Holiday parties are coming to town! Between Thanksgiving, the winter holidays, and New Years, companies like to get together and celebrate the holiday season. Company triumphs, star employees, and future goals are all lauded and proclaimed. At such a festive event, you wouldn’t think liabilities were a danger, but the reality is that liabilities are always something to worry about. Under federal law, whether you are on or off the clock, employers are responsible for the safety of their employees and for all insurance claims, and probably the biggest liability risk is serving alcohol at company holiday parties.
The Problem with Alcohol at Company Holiday Parties
It’s fun to relax with coworkers with a drink or two. However, having alcohol at your company holiday party can become a liability issue. In many states, including New York, there is a liquor liability law that makes the establishment serving alcohol responsible for the actions of the person drinking if that person is underage. That means that if an underage employee drives away from the party after drinking inappropriately and injures someone in a car accident, your company could potentially be held responsible–especially if the employee’s insurance can’t cover all the damages.
Avoid any legal issues regarding alcohol at your company’s holiday party by providing a safe way for employees who have been drinking to get home. Some companies cover the cost of an Uber, some offer incentives for other employees to be designated drivers, and some make sure their party is close to public transportation.
Another safety measure is to hire servers or bartenders to serve the alcohol instead of letting employees serve themselves. The servers can keep an eye on who should not have any more drinks or who is too young. Professional bartenders are actually trained to notice who is intoxicated and who is not.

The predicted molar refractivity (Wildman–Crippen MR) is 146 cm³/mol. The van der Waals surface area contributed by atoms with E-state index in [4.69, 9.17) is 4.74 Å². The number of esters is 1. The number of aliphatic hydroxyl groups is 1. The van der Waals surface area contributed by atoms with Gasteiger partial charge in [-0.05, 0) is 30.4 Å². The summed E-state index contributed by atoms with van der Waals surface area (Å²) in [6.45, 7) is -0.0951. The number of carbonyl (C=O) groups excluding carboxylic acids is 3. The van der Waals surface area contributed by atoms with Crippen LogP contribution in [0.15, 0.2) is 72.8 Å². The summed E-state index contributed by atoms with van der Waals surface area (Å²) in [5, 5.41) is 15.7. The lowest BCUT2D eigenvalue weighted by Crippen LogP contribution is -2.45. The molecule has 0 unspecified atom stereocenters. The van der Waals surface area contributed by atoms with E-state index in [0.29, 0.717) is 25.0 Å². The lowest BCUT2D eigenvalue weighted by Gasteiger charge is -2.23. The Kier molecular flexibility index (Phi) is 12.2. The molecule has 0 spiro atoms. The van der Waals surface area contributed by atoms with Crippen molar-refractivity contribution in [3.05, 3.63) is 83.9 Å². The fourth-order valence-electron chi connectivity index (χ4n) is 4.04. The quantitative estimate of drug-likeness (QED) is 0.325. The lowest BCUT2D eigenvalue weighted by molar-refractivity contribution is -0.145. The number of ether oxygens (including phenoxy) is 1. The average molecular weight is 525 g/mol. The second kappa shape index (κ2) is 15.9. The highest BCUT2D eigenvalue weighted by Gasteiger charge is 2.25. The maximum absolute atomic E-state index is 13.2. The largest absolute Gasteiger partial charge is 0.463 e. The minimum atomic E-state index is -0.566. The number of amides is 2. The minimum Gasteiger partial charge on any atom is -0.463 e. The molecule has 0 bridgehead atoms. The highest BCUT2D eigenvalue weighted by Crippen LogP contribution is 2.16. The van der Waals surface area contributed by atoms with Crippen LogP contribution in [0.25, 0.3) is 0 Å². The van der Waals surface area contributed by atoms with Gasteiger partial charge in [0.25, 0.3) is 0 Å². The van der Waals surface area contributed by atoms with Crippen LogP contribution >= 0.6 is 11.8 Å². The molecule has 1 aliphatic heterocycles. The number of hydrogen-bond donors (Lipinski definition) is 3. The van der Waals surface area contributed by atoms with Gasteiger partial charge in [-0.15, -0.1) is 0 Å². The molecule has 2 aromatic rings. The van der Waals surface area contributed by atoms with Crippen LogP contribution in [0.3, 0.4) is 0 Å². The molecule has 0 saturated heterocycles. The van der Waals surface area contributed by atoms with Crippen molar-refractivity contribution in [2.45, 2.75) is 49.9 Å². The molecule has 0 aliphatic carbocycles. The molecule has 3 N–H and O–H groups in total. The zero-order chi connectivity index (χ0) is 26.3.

Stop any alcohol about an hour before the party ends to give people’s bodies a chance to recover from whatever they have been drinking.
Keep any alcohol available to wine and beer, so employees don’t have access to truly hard alcohol.
Food slows the body’s absorption of alcohol, and can also limit the amount of alcohol employees consume. Drinking alcohol at company holiday parties may serve as something to do while socializing. Food provides a safer alternative, and also makes it physically more tricky to balance a plate of food while also carrying a drink.
A party in your office puts you as the sole responsible party for your underage, intoxicated employee’s actions if your employee does not have enough insurance to cover the damages of an accident. A party at a restaurant or event hall places some of the responsibility onto the venue, so it does not all fall on you.
When employee family members are present, the employee is less likely to over-drink and is more likely to keep all behavior appropriate in general.
A party in the middle of the week encourages less drinking because everyone has work the next day. A Friday night or even Thursday night party might give employees the idea that they can get drunk without suffering any consequences at work the next day. In addition, a party in the late afternoon or early evening inspires less drinking than a party later at night.
Before your holiday party, make it clear to employees in writing that underage employees are not allowed to drink, as well as any other alcohol limitations you deem appropriate to ensure everyone remains safe.
Employers and higher-up employees should set an example for everyone else by only engaging in a small amount of drinking, or even not drink at all. It is the responsibility of an employer to always remain on the ball and not become too influenced by alcohol to think clearly should any situations arise.
At the law firm of Weinstein, Chase, Messinger, & Peters, we can help guide you towards having a safe company party, as well as help you deal with any liability issues that may arise. At the end of the day, you have to come up with a system that works for you and your company so you can all have a happy and safe holiday season!